Cloud challenges: Communication


Even with distributed shared-memory systems, such as DSM, messages are passed internally between machines, albeit in a manner totally transparent to users. Hence, coordination all boils down to passing messages. We can argue, then, that the only way distributed systems can communicate is by passing messages. In fact, Coulouris and associates adopt just this definition for distributed systems.1 Distributed systems, such as the cloud, rely heavily on the underlying network to deliver messages rapidly enough to destination entities for three main reasons: performance, cost, and quality of service (QoS). Specifically, fast message delivery minimizes execution times, reduces costs (because cloud applications can commit earlier), and raises QoS, especially for audio and video applications. This condition makes the issue of communication a principal theme in developing cloud programs. Indeed, some might argue that communication lies at the heart of the cloud and constitutes one of its major bottlenecks.

Distributed programs can apply two techniques to address cloud communication bottlenecks.


Distributing/partitioning work across machines attempts to place highly communicating entities together. This strategy can mitigate pressure on the cloud network and subsequently improve performance. Realizing this goal, however, is not as easy as it might seem. For instance, the standard edge-cut strategy seeks to partition graph vertices into p equally weighted partitions over p processors so that the total weight of the edges crossing between partitions is minimized.

Carefully inspecting this strategy, we recognize a serious shortcoming that directly impacts communication. As was previously shown in Figure 10, the minimum cut that resulted from the edge-cut metric overlooks the fact that some edges may represent the same information flow. In particular, $v_{2}$ at $P_{1}$ in the figure sends the same message twice to $P_{2}$ (specifically to $v_{4}$ and $v_{5}$ at $P_{2}$), while it suffices to communicate the message only once because $v_{4}$ and $v_{5}$ will exist on the same machine. Likewise, $v_{4}$ and $v_{7}$ can communicate messages to $P_{1}$ only once, but they do it twice.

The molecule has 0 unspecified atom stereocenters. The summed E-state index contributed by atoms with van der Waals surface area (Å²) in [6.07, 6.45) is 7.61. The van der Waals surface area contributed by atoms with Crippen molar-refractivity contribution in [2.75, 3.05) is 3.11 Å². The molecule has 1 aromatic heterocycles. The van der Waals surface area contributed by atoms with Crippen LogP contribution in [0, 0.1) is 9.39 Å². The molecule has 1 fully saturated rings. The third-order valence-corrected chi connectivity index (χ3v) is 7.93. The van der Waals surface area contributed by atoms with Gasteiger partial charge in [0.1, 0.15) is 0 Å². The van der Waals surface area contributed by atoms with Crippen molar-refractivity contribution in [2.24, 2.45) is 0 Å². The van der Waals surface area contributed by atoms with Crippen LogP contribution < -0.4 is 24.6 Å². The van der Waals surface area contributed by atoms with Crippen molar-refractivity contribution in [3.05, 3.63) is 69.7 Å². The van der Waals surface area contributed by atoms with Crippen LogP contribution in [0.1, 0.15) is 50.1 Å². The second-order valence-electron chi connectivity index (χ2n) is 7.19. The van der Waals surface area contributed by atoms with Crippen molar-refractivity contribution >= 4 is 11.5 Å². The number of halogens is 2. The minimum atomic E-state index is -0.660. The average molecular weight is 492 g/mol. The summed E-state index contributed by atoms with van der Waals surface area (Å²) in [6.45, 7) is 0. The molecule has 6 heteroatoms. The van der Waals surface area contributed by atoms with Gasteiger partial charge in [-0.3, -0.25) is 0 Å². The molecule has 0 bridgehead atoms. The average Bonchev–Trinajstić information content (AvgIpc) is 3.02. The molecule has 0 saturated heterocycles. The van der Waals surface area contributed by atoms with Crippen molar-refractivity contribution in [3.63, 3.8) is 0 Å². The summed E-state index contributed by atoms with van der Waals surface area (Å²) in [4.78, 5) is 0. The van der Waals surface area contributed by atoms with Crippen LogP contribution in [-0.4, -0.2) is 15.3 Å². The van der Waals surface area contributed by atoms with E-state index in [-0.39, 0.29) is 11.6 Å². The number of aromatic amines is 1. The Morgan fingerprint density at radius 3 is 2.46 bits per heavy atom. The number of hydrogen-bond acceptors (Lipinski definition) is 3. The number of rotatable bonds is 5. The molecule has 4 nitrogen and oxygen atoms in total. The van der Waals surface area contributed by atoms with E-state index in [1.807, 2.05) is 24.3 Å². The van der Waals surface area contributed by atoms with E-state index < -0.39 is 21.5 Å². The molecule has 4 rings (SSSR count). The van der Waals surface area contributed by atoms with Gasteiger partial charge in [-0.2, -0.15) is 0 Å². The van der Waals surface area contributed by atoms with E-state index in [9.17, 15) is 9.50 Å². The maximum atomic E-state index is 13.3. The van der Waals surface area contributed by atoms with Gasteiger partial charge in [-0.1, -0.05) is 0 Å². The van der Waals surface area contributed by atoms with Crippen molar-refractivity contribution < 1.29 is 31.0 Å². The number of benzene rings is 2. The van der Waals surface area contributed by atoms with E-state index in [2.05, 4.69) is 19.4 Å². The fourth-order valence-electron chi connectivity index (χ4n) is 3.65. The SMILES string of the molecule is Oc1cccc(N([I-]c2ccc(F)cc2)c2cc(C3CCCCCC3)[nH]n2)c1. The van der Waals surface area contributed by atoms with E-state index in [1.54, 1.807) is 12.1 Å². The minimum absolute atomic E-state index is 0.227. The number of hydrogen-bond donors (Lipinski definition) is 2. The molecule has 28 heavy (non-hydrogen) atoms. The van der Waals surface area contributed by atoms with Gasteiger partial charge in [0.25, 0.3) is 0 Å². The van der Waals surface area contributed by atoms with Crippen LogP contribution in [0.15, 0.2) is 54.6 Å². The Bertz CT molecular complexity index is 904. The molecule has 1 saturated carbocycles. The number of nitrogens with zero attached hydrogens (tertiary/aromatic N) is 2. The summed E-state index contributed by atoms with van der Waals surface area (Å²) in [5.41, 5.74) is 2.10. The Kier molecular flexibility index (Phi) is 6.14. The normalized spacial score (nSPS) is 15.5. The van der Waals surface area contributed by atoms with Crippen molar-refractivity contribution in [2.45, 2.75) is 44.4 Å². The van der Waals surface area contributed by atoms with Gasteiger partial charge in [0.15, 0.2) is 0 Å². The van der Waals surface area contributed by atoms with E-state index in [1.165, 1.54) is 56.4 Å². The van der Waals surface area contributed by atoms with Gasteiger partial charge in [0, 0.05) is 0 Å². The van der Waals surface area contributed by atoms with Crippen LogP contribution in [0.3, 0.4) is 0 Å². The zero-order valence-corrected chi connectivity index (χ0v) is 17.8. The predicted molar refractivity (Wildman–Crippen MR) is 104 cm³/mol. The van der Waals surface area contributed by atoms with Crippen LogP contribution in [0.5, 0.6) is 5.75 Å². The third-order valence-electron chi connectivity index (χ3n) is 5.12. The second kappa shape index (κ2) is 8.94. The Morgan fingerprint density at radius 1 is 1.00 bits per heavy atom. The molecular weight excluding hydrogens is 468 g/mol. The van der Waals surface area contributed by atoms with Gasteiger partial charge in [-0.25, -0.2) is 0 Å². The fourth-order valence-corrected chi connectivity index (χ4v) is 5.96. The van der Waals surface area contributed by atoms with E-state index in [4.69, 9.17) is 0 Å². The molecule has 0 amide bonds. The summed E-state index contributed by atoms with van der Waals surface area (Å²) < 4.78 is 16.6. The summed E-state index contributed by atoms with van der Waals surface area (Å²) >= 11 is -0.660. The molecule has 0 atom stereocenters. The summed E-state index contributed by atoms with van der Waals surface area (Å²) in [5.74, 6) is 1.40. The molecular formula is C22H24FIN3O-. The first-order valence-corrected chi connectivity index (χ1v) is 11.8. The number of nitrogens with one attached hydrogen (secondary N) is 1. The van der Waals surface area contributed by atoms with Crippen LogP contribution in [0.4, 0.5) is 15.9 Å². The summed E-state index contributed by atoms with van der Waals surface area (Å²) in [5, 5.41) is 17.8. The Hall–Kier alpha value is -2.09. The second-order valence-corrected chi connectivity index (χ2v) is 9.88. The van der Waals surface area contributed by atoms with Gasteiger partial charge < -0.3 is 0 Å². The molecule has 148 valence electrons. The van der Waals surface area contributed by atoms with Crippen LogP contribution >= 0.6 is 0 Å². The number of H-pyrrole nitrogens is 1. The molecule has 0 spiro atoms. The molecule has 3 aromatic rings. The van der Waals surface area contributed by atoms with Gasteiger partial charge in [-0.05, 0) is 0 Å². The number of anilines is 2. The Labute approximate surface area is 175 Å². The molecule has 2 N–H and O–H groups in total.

The standard edge-cut metric thus overcounts communication volume and consequently leads to superfluous network traffic. As a result, interconnection bandwidth can be potentially stressed and performance degraded. Even if the total communication volume (or the number of messages) is minimized more effectively, load imbalance can generate a bottleneck. In particular, it may happen that, although communication volume is minimized, some machines receive larger partitions (with more vertices) than others. An ideal, yet challenging, approach is to minimize communication overheads while circumventing computation skew among machines. This latter strategy strives for effective partitioning of work across machines so that highly communicating entities are colocated.

Effective mapping of graph partitions to cluster machines. A mapping of P1 to the other rack while P2 and P3 remain on the same rack causes more network traffic and potentially degraded performance.

Figure 14: Effective mapping of graph partitions to cluster machines. A mapping of P1 to the other rack while P2 and P3 remain on the same rack causes more network traffic and potentially degraded performance.

Effective partition mapping

To be most effective, the strategy for mapping partitions—whether graph or data partitions—to machines should be totally aware of the underlying network topology. This goal usually requires determining the number of switches a message will hit before reaching its destination. As a specific example, Figure 14 demonstrates the same graph shown in Figure 10 (in an earlier unit) and a simplified cluster with a tree-style network and six machines. The cluster network consists of two rack switches (RSs), each connecting three machines, and a core switch (CS) connecting the two RSs. Note that the bandwidth between any two machines depends on their relative locations in the network topology. For instance, machines on the same rack share a higher-bandwidth connection as opposed to machines that are off rack. Thus, it pays to minimize network traffic across racks. If $P_{1}$, $P_{2}$, and $P_{3}$ are mapped to $M_{1}$, $M_{2}$, and $M_{3}$, respectively, less network latency will be incurred when $P_{1}$, $P_{2}$, and $P_{3}$ communicate versus if they are mapped across the two racks. More precisely, for $P_{1}$ to communicate with $P_{2}$ on the same rack, only one hop is incurred to route a message from $P_{1}$ to $P_{2}$. In contrast, for $P_{1}$ to communicate with $P_{2}$ on different racks, two hops are incurred per each message. Clearly, fewer hops reduce network latency and improve overall performance. Unfortunately, this objective is not as easy to achieve on clouds as it might seem for one main reason: especially on public cloud systems, network topologies remain hidden. Nevertheless, the network topology can still be learned (though not effectively) using a benchmark such as Netperf to measure point-to-point TCP stream bandwidths between all pairs of cluster nodes. This approach enables estimating the relative locality of nodes and arriving at a reasonable inference regarding the cluster's rack topology.


  1. G. Coulouris, J. Dollimore, T. Kindberg, and G. Blair (May 2011). Distributed Systems: Concepts and Design Addison-Wesley
  2. Netperf
  3. M. Hammoud, M. S. Rehman, and M. F. Sakr (2012). Center-of-Gravity Reduce Task Scheduling to Lower MapReduce Network Traffic CLOUD

Check your knowledge


Why does it make sense to colocate highly communicating entities?